A wasteful Christmas in Australia
“We get so hungry, we eat each other alive”
Working in retail over Christmas means screaming children, angry parents and worst of all: Christmas carols. Yes, from the first week of December shop workers have to listen to the same carols all the time. The only upside is that it gives you something to nag about to your co-workers. Yesterday, one of my workmates was complaining about how sad the Band Aid song Do they Know its Christmas Time At All? was, and how it depressed her. I was left standing on the opposite counter thinking: “that’s the whole the point.”
Band Aid’s carol is now almost twenty years old. Whether or not it made an impact on African poverty is up for debate. What it has done is raise awareness of extreme Third World Poverty in the West. But what about poverty in our own backyard?
The irony of this story is that the shop that was blaring Geldof’s song every hour is playing a role in keeping people hungry. The shop I work at is in an inner city suburb of Brisbane. Our clientele is wealthy, as our prices are quite high. We are also are often visited by homeless men, who sleep in the park behind the shop. They are always well behaved and are quite regular visitors. The staff has nicknames for them like ‘Pepsi Man’ (this man buys 8 bottles of Pepsi Max from us every day). Yet, at the same time as we are serving them at the front door, we are throwing kilos and kilos of food into the bins out the back.
Every day we throw out litres of milk, loaves and loaves of bread, and an assortment of veggies, fruits, jams, soft drink, yoghurt and countless other products that are passed their used by dates. The waste is unbelievable. Some of it we have to throw out because of bad shelf rotation, bad storage or bad estimates of ordering. A lot of the food goes passed its use by or best before dates which means, even if it is ok, that we cannot sell it. A lot of fruit and vegetables are discarded as they do not look like they are meant to, or are slightly squashy or spoilt. Whatever the reason, the food ends up in the bin.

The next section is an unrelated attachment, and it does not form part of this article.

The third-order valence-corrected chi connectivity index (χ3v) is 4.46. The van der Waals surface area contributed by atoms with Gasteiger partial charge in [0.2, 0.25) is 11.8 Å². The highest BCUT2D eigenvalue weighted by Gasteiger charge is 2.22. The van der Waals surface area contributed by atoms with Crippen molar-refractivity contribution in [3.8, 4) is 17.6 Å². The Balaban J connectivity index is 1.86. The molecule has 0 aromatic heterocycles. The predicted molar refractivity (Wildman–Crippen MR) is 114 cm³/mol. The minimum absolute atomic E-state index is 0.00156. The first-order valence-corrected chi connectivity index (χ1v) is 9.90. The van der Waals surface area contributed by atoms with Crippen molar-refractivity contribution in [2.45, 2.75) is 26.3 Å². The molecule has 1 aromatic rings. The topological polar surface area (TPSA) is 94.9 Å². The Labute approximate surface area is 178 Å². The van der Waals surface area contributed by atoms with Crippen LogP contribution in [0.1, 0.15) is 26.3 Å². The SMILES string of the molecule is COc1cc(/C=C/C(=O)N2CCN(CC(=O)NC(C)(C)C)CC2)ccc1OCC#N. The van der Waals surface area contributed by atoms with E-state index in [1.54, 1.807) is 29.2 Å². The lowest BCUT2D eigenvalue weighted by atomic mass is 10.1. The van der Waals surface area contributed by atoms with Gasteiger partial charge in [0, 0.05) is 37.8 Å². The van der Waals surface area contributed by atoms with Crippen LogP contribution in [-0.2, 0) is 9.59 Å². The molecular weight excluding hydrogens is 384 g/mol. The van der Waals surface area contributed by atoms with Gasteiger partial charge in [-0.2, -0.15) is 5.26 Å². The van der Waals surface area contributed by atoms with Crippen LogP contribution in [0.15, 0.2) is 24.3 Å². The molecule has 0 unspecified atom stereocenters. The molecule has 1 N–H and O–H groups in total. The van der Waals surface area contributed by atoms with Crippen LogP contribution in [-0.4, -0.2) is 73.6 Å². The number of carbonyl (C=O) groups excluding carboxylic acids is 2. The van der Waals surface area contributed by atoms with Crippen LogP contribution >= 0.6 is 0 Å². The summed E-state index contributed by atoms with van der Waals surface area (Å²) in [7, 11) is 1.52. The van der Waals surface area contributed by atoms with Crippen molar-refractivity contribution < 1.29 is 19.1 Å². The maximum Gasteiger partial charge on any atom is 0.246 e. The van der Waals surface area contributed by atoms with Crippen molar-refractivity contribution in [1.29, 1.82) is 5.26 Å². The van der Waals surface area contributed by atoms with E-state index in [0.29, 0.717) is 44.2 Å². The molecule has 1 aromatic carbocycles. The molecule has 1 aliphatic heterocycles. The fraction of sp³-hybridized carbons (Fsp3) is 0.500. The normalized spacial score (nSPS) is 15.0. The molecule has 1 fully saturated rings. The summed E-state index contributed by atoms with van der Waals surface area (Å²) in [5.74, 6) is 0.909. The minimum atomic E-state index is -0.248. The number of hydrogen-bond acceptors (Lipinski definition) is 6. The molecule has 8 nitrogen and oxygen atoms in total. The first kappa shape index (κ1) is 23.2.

I have worked at larger supermarkets where the same things happen. Food is wasted. It ends up in the bin, which are then locked to keep ‘dumpster divers’ and crowds out. Watching homeless men scavenge amongst cigarette butts for scraps while good food sits in a locked bin next to them is heartbreaking. If we cannot redress the inequality between the haves and haves-not in my suburb, how can we eradicate inequality in the wider world?
The first step is to be honest about what is going on. The amount of food that is being wasted throughout Brisbane is horrific. If we take Sunday as a typical day in my shop we throw out 12 tubs of yoghurt, two tubs of mousse, every type of salad, fruit and vegetable, six 2L bottles of milk, and sixty bottles of soft drink. This is at one small store in one morning. This food is going straight to the landfill. If we add in the amount of food each person who shops at the store wastes at home, we can see that only a very small amount of food that enters our store also enters people’s tummy’s. The second is to be aware of the less fortunate in our community. There are at least six homeless men who regularly visit our store. They sleep in the park where they are regularly ‘moved’ to make way for children’s sporting events, as they are considered a danger and annoyance. It hit 39 degrees in Brisbane today. With shelter it was horrible, without it, it would have been unbearable.
I work in a suburb where, for whatever reasons (and we can debate these till we are blue in the face), some inhabitants drive expensive cars and live in houses worth well over 1 million dollars while others sleep outside and go hungry. At a shop level there are things that we can do to improve our wastage. This is my own battle. Your battle is to not waste too much food this Christmas.
When you hear “Do they know its Christmas time at all?” blaring from a shop, don’t think that the problem is far away. It could be on your doorstep.